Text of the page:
The modern motorized hearse has been made in the U.S. since about 1909 and have generally been based on existing luxury cars made by Lincoln and Cadillac. Others have produced funeral coaches, however, such as Henney-Packard (yes, that Packard). European hearses are also made by the European luxury brands: Mercedes-Benz, Jaguar, Austin and even Rolls Royce have made hearses.

Before modern paramedic/EMT services became available in the early 1970s, hearses often doubled as ambulances and transport units for sick or injured patients. Back then, ambulances were primarily used solely to transport the ill and injured to medical professionals rather than the other way around; they generally carried little if any medical or first aid equipment. 

Manufacturers typically produced a special version of an existing chassis, usually including the entire front end, sometimes along with the front doors, and shipped that to coachbuilders to outfit the remainder of the car. The chassis is a stretched and strengthened "commercial" version of a passenger model and is often lower in the rear to support both the added weight and to facilitate loading and unloading of the, err, cargo. Note that this is not a station wagon with some specialized equipment; the chassis is based on an elongated sedan.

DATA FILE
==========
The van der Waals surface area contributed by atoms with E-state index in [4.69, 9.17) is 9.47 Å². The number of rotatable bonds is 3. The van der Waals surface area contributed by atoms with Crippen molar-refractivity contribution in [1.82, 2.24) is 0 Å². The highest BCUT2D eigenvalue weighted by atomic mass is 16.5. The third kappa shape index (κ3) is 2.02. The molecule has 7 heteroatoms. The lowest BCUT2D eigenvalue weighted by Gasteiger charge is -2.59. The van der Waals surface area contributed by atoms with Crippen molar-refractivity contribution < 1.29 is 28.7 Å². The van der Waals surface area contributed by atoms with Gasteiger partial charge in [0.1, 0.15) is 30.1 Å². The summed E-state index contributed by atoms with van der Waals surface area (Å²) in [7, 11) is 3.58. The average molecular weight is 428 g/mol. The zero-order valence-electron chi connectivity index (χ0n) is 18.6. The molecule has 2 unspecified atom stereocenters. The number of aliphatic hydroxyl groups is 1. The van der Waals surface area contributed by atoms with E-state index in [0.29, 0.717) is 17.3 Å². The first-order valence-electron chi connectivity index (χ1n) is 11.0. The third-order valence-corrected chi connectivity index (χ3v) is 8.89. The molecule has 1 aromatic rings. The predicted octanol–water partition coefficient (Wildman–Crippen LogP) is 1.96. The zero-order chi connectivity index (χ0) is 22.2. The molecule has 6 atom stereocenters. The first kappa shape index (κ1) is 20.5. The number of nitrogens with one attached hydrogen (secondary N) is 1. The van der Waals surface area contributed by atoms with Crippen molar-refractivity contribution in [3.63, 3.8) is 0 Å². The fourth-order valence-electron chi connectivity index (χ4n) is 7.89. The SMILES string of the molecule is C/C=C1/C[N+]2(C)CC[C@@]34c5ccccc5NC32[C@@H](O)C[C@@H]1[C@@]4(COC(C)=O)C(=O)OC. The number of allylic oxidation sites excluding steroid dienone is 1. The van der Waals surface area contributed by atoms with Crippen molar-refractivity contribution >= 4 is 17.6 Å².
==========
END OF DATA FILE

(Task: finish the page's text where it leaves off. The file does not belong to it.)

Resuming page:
MercedesHearse Two styles predominate--the limousine and the landau. The former (image at left) tend to have a lot of glass, allowing a view of the casket during funeral processions. These are more popular in Europe.

The landau is much more common in the U.S. Landaus have a padded leather or vinyl roof with most of the cargo area covered. The windows are usually curtained. Access is gained through the rear, much like a station wagon. These are known as "end servicing" types, but there are also side-loading models, termed, not coincidentally, "side servicing" models. Side loaders are also known as Three-Ways (meaning you can load/unload through the two side doors as well as the rear) which just adds to the linguistic fun. The S-shaped decoration on the side of the landau is meant to mimic the  hinged support of the old horse-drawn hearses.